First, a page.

The last thing that you want to think about before your holidays is getting your affairs in order but ultimately savvy travellers are those who prepare for worst-case scenarios. Any holiday or travel plans come with an increased risk. Whether you are going snorkelling in the Great Barrier Reef or heading to your holiday home for the weekend, if something does go awry, your travel companions will be able to manage the situation with greater ease if your affairs are in order.
But more than that, making a will before you go on holiday can give you and your loved ones peace of mind. It is unlikely that something will happen to you or your travel companions but regardless, the “what if’s” can hold you back from fully enjoy your time away. Think of your will planning in the same way you would travel insurance. Hopefully, you won’t have to use it but you will be glad to have it taken care of if you do.
Passing Without a Will and Estate Plan
If you pass without a will your assets will go into interstate. This means the court will make important decisions on your behalf such as who will receive your property and who will act as the legal guardian of your children or other dependants. These outcomes might not be what you would have chosen yourself and can lead to family strike, or a loved one being left out. The only way to ensure your final wishes are respected is by creating a last will and testament.
If you already have a will in place, ensure it is up to date. This includes reviewing who you have chosen as an executor or as guardians for minors under your care. If you haven’t looked over your will in a while, it might not reflect your current wishes. For example, divorces, blended families, and the passing of a loved one could impact who you would like to manage your estate or care for your dependents.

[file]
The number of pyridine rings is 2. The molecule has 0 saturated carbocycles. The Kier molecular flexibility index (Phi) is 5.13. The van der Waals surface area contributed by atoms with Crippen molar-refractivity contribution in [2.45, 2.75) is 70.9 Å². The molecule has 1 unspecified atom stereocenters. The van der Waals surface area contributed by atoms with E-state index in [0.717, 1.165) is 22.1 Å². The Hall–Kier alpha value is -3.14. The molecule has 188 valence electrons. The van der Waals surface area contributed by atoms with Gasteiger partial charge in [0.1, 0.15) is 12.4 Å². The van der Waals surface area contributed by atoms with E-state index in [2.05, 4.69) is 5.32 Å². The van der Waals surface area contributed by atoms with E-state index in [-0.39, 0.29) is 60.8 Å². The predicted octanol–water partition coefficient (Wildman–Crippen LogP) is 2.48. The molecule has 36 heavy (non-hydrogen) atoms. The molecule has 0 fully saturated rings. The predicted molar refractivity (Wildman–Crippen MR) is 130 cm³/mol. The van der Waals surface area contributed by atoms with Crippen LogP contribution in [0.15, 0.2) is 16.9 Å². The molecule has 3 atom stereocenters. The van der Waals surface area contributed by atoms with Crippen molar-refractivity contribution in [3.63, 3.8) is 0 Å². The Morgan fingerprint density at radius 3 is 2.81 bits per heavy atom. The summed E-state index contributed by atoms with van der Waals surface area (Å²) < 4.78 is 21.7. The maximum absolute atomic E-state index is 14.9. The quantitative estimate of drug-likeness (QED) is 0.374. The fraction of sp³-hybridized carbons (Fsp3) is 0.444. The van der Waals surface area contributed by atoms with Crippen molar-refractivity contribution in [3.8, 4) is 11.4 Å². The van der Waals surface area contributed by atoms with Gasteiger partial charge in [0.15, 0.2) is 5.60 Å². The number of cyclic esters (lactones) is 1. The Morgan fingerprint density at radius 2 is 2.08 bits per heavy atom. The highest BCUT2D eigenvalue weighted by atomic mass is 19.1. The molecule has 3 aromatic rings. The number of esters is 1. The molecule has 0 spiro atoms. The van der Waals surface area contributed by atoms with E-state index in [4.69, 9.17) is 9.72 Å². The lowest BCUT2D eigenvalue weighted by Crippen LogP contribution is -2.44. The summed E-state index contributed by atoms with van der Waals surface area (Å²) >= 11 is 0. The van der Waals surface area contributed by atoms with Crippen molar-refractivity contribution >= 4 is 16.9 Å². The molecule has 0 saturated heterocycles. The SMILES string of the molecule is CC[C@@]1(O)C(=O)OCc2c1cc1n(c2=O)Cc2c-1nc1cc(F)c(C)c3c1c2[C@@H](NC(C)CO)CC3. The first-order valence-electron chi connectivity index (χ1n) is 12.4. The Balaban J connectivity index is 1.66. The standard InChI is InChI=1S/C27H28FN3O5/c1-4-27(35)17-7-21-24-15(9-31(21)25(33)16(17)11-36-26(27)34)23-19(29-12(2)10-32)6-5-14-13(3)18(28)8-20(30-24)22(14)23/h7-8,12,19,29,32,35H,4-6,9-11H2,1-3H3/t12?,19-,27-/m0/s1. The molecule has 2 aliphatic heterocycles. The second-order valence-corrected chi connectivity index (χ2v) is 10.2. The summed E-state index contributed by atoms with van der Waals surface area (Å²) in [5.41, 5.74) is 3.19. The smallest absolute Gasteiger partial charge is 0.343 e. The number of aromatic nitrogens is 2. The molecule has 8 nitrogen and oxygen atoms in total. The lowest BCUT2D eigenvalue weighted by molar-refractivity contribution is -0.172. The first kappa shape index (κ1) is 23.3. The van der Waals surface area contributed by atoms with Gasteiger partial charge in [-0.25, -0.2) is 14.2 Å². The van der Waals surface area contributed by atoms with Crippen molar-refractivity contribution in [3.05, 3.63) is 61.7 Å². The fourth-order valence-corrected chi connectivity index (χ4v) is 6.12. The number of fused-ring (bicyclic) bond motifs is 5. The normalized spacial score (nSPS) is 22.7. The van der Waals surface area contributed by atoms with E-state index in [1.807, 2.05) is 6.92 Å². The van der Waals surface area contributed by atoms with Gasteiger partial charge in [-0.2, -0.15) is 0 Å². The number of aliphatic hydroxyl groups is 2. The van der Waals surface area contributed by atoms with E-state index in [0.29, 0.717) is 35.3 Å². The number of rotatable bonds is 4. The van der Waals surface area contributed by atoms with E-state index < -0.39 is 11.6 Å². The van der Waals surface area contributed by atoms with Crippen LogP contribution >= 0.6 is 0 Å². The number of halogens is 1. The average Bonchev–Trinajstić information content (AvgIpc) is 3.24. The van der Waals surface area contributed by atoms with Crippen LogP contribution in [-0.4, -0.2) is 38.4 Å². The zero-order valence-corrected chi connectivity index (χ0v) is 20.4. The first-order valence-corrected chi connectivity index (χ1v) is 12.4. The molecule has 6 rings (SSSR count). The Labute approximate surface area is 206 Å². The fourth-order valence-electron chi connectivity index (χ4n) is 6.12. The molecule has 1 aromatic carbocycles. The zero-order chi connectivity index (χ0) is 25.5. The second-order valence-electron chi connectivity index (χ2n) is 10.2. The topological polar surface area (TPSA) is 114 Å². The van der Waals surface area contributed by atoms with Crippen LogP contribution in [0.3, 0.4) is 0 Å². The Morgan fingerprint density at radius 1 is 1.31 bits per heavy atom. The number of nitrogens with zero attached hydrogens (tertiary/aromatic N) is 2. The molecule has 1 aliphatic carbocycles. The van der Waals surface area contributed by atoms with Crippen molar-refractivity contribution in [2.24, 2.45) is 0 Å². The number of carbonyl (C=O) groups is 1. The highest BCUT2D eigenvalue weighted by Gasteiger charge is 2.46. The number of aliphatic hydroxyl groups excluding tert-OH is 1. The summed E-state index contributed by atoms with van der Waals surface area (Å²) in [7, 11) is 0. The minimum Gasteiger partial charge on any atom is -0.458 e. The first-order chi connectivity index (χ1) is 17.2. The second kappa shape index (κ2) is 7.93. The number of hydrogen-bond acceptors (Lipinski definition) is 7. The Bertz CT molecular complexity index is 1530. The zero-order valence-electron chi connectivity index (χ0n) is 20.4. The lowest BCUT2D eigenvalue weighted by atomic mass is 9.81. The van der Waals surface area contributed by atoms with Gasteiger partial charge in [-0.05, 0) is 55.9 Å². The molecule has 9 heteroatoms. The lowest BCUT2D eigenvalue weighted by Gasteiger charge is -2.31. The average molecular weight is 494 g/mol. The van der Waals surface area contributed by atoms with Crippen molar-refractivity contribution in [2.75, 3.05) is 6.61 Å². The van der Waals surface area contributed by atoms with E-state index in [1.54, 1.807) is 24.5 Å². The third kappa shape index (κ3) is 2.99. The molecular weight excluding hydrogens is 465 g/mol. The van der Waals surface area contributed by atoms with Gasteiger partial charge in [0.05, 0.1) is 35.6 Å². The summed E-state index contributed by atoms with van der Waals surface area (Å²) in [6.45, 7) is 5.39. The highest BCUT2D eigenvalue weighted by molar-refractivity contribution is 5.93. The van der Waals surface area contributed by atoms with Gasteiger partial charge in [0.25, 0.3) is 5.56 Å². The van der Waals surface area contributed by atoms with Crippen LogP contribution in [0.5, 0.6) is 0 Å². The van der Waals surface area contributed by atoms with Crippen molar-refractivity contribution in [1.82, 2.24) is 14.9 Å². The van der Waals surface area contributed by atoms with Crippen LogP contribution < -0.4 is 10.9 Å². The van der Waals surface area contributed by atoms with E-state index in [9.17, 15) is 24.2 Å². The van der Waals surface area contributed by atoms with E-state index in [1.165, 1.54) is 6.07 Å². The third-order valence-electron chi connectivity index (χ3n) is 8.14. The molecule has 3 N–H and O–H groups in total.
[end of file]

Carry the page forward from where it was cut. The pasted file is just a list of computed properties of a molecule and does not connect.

Consider a Personal Directive and Enduring Power of Attorney
It is important to remember to add a Personal Directive and Enduring Power of Attorney to your estate plan. A Personal Directive allows a representative who is chosen on your behalf to make personal decisions for you when you are no longer capable or cannot advocate for yourself. Decisions can include anything from your choice of medical treatment and body organ donation to instructions regarding your children.
On the other hand, your representative under an Enduring Power of Attorney can access or manage your accounts, properties, or financial assets if you are not capable.
These documents are sometimes called a living will since they allow your loved ones to make decisions on your behalf while you are still alive.
Before you go on holiday, it is crucial to share pertinent information with your executor or loved ones such as where your will is stored. Even things that might seem insignificant at the time, such as sharing social media and financial login information (or where to find them), can be beneficial if there is a crisis.
There is so much to arrange when someone dies abroad — contacting the embassy, registering the death, and making funeral arrangements. If your last will and testament are updated and easy to find, this can significantly ease the burden on your loved ones.
Enlisting the help of a skilled wills and estates lawyer can save you time and stress so you can focus on planning the rest of your holiday. Choose one with experience in your locality, so you can ensure you are protected.